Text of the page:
Msgr. Pope on the Loss of Belief in the Real Presence

The majority of Catholics, including a substantial fraction of those who attend Mass regularly, do not believe in the Real Presence.

From the Catechism of the Catholic Church (n.b.: a short post on the development of the Catechism of the Catholic Church is here):

Para 1333:“At the heart of the Eucharistic celebration are the bread and wine that, by the words of Christ and the invocation of the Holy Spirit, become Christ's Body and Blood…” (my emphases – TC)

Para 1367: “The sacrifice of Christ and the sacrifice of the Eucharist are one single sacrifice: ‘The victim is one and the same: the same now offers through the ministry of priests, who then offered himself on the cross; only the manner of offering is different.’ ‘And since in this divine sacrifice which is celebrated in the Mass, the same Christ who offered himself once in a bloody manner on the altar of the cross is contained and is offered in an unbloody manner. . . this sacrifice is truly propitiatory…’"

Para 1374: “The mode of Christ's presence under the Eucharistic species is unique. It raises the Eucharist above all the sacraments as ‘the perfection of the spiritual life and the end to which all the sacraments tend. ‘In the most blessed sacrament of the Eucharist "the body and blood, together with the soul and divinity, of our Lord Jesus Christ and, therefore, the whole Christ is truly, really, and substantially contained.’ ‘This presence is called 'real' - by which is not intended to exclude the other types of presence as if they could not be 'real' too, but because it is presence in the fullest sense: that is to say, it is a substantial presence by which Christ, God and man, makes himself wholly and entirely present…"

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From Msgr. Charles Pope in the National Catholic Register (my emphases):

“…There have been two different interpretations of these results. The first is that the numbers show a failure of teaching; poor catechesis is the fundamental cause. The second is that they show a failure in liturgical practice; a desacralized, demystified, less-reverent liturgy is the underlying problem.

There is truth in both interpretations, but to my mind, the second view is superior, in that it contains the first view but recognizes that faith is more than intellectual formation. Faith is more than what we say; it is also what we do. Too often, things we do and things we fail to do in the Mass are countersigns of the Real Presence and undermine, rather that support, what we say we believe…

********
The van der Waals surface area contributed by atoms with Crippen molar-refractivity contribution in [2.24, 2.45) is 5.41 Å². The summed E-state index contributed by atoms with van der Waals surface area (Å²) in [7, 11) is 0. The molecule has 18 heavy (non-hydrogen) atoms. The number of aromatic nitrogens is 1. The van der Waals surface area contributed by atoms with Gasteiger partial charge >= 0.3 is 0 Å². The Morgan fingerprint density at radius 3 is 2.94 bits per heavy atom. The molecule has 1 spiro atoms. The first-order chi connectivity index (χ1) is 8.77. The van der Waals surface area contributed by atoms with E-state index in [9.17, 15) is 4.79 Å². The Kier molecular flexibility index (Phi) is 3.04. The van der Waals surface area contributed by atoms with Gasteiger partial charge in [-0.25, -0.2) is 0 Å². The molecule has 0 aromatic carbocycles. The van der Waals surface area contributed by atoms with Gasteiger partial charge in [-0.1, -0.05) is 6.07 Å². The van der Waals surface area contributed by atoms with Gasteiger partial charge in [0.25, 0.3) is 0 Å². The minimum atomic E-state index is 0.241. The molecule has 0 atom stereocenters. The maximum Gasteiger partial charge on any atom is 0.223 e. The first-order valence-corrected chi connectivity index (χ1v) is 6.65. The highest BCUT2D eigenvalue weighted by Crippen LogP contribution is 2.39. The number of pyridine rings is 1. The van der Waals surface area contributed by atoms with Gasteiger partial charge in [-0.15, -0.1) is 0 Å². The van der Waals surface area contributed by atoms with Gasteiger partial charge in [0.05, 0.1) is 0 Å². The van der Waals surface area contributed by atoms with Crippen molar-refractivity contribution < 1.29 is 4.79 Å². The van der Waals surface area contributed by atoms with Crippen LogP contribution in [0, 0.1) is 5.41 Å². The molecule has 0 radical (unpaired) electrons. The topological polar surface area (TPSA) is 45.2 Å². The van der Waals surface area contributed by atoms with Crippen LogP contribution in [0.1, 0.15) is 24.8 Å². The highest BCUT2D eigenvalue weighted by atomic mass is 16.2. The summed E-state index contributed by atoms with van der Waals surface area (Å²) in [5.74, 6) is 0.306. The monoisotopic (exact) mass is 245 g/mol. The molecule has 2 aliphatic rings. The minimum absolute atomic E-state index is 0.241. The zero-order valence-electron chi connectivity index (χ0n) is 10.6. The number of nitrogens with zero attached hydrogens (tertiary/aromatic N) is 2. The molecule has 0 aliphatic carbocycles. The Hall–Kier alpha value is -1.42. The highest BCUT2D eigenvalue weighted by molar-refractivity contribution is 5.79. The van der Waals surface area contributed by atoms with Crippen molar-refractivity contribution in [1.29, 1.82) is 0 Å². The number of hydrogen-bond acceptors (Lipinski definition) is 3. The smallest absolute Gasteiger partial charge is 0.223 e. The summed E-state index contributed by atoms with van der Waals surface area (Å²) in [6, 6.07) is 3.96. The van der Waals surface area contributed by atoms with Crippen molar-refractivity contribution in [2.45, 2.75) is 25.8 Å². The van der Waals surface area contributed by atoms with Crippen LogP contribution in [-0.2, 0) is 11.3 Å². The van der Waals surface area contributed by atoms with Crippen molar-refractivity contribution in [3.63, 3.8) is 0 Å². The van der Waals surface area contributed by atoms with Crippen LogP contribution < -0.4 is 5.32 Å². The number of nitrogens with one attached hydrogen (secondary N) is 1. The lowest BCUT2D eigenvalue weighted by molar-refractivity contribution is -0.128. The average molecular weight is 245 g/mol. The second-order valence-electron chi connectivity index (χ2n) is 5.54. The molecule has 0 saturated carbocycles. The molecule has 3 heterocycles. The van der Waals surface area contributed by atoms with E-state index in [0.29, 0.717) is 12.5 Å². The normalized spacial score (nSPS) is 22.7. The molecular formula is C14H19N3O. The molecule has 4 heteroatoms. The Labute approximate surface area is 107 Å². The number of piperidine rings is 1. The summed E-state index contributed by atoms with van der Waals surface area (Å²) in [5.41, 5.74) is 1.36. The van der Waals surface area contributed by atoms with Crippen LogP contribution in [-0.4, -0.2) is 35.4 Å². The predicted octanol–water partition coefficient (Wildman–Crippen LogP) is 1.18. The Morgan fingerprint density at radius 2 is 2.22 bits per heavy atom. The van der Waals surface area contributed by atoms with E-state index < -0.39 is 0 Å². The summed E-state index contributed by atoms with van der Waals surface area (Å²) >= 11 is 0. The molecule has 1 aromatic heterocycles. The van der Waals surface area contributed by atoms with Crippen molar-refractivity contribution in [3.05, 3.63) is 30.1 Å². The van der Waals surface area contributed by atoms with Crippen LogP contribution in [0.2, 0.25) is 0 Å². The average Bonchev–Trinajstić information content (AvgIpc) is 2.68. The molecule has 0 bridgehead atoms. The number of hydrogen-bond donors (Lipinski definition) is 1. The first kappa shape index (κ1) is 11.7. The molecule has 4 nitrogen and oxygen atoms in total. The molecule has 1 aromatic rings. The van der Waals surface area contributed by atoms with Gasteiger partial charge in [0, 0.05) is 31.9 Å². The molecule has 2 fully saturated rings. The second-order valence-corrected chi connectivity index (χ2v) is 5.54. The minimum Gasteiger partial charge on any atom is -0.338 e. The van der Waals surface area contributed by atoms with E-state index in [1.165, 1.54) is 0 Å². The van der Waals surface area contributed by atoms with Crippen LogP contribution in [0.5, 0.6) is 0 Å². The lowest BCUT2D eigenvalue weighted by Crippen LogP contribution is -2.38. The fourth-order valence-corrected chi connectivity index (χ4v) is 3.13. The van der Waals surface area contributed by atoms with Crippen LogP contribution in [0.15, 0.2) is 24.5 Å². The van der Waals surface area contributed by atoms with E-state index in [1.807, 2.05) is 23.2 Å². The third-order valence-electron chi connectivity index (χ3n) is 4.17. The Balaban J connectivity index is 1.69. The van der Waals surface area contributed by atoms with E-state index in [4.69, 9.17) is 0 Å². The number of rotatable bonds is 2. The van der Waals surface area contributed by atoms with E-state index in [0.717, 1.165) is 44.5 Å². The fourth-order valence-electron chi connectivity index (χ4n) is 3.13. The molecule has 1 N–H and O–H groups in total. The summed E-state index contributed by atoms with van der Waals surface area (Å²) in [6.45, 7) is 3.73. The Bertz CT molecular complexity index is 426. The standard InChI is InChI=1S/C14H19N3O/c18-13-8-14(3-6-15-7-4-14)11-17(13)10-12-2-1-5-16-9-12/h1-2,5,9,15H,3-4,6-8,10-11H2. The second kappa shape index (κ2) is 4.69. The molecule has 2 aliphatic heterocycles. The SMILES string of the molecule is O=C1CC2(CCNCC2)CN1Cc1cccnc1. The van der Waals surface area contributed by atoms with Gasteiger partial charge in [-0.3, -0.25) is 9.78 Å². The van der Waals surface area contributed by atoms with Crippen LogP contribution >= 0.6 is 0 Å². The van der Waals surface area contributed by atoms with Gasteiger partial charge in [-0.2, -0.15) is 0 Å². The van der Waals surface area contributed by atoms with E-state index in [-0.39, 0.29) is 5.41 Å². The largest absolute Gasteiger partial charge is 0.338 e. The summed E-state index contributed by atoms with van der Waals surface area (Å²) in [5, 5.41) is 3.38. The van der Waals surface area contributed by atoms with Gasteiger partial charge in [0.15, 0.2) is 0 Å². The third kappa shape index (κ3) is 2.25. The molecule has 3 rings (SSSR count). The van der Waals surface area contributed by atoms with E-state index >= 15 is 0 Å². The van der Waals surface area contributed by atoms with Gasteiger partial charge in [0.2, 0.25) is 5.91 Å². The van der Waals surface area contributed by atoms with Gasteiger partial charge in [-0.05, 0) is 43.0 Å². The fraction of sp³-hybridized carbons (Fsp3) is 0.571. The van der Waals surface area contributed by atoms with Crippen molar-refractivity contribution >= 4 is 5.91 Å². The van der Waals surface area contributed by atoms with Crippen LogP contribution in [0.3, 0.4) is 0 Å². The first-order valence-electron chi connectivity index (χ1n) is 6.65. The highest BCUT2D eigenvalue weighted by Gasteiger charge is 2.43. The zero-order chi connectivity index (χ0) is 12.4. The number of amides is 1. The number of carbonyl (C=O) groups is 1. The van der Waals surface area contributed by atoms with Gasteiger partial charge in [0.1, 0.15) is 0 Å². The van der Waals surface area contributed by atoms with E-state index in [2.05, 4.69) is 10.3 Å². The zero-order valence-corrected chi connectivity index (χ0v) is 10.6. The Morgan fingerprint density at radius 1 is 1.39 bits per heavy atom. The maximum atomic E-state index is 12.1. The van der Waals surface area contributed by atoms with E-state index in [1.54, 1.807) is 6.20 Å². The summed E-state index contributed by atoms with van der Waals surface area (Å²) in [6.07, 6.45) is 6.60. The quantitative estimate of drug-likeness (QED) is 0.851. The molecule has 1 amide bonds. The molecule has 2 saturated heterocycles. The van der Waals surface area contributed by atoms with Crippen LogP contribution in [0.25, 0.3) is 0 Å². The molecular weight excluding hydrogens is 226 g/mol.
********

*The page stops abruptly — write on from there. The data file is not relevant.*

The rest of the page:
“[Msgr Pope] would argue that the poor results are mostly due to the fact that the Mass, as it has been celebrated since the early 1970s, has remained largely and stubbornly resistant to changes aimed at restoring reverence. It has been a combination of the force of many bad habits and an entrenched liturgical establishment that has resisted anything that seemed to be a “step backward” (e.g., kneeling to receive Holy Communion), even as an option…

There is much more to Msgr’s post, go read it all. My personal experience with the Ordinary Form has been that, in general, pretty much anything is allowed to fly in the Mass, except for anything that even hints at reverence or tradition. This even includes the “preferred” option of saying the Confiteor during the Penitential Act, something I never – never – hear in an Ordinary Form Mass in the Diocese of Portland, Maine, even in the Cathedral (this is a pet peeve of mine).

Anyway, the point is, the Mass teaches. The Ordinary Form, although it can be done reverently and well, generally is done poorly. Thus, it teaches poorly. The Extraordinary Form is not magic, but it is far less susceptible to the whims of the priests, because there’s pretty much only one way to do it, as opposed to the thousand and one ‘options’ of the Ordinary Form. In general, the Extraordinary Form teaches reverence for the Blessed Sacrament, and teaches it well.

Curate ut valeatis.

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